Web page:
14. 14. Charlie worked until midnight, and possibly later, Plotting trajectories with his calculator. With the laws of physics on his side, he’d try To fly once again, and be king of the sky.
  15. 15. His wings were composed of umbrellas and plastic, Attached to a harness with strengthened elastic.
  16. 16. He donned a bike helmet, to protect his head, And dressed in a bodysuit, shiny and red.
  17. 17. The sky was bright blue for Charlie’s first flight,Though the lack of a breeze gave him momentary fright. He took a big run-up, then reached for the sky To prove once and for all that he really could fly.
  18. 18. At first, Charlie felt like a million bucks. He fluttered his arms and ascended past ducks. “I did it! I’m flying again!” he declared,As he glided through clouds—a big, awkward, red bird.
  19. 19. The townsfolk below were all stunned and amazed As Charlie climbed higher, bold and unfazed. The maiden voyage of his flying machine Was like nothing that anyone had ever seen.
  20. 20. In his plans, Charlie factored a number of things: Gravity, wind speed, the span of his wings.But there was one crucial element that his formula missed: His arms soon got tired—shoulders, biceps and fists.
  21. 21. Soon Charlie could no longer flap them at all, He lost all his energy and started to fall.He tried desperately, but the flying had stopped, And into a rubbish bin …
  22. 22. … poor Charlie dropped.
  23. 23. The garbage container into which he fellLeft Charlie’s costume with a terrible smell.
  24. 24. The stench was so bad that he left his red suitIn the dumpster, and had to walk home in the nude!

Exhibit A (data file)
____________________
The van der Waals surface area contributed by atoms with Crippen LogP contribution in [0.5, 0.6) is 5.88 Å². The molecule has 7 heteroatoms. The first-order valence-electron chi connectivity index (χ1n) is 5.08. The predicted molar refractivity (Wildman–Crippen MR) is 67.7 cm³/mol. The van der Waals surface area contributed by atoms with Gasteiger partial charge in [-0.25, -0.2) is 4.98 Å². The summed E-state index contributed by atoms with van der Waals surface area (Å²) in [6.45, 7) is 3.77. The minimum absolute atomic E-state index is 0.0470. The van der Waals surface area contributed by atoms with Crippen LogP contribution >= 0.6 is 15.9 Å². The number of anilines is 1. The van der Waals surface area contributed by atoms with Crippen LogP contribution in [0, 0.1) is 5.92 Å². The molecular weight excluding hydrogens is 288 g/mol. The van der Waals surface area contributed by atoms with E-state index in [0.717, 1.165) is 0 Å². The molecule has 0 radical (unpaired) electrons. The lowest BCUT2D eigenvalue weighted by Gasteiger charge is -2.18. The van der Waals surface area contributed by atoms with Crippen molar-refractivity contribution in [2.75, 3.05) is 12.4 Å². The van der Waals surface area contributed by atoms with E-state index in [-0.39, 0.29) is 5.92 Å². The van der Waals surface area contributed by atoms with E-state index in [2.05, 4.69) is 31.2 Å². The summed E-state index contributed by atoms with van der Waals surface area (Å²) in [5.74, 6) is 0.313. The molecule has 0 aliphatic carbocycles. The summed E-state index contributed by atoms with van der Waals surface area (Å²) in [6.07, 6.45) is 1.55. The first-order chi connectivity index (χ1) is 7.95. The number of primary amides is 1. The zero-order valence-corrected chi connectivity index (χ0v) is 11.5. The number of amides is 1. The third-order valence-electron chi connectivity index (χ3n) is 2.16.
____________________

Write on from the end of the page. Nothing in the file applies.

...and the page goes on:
25. 25. His wings, broke and crumpled, now useless for flying, Were handy to stop the commuters from spying.The stinky, nude, maths genius tiptoed home in shame And vowed never to fly again …
  26. 26. … except in a plane!
  27. 27. THE REAL CHARLIE WEATHERBURNProfessor Charles Weatherburn was born in Sydney in 1884, and died in Perthin 1974. He taught mathematics in Australia, New Zealand and England, andthe Weatherburn lecture theatre at the University of Western Australia is namedin his honour.While the bumbling aviator in this book bears some likeness to his namesake,the real Charles Weatherburn in fact made no attempts to fly solo of which weare aware. He did, however, make significant contributions to the fields ofvector analysis, differential geometry and calculus.The author would like to thank the Weatherburn family for giving theirpermission to use his name in this book.
  28. 28. HUNGRY FOR MORE CHARLIE?GET THIS BOOK IN PRINTPurchase a print copy of this book from you’re there, you can read updates from the author,download apps, colouring sheets, interactive games and more!KEEP UP TO DATEGet all the latest news and announcements from the author bysigning up to the Charlie Weatherburn email newsletter. You canalso follow Charlie on Twitter or Facebook—find out more YOU FIND REGINALD?Reginald the talking duck is Charlie’s best friend (he likesnumbers even more than Charlie!) He appears on every page.Did you spot him?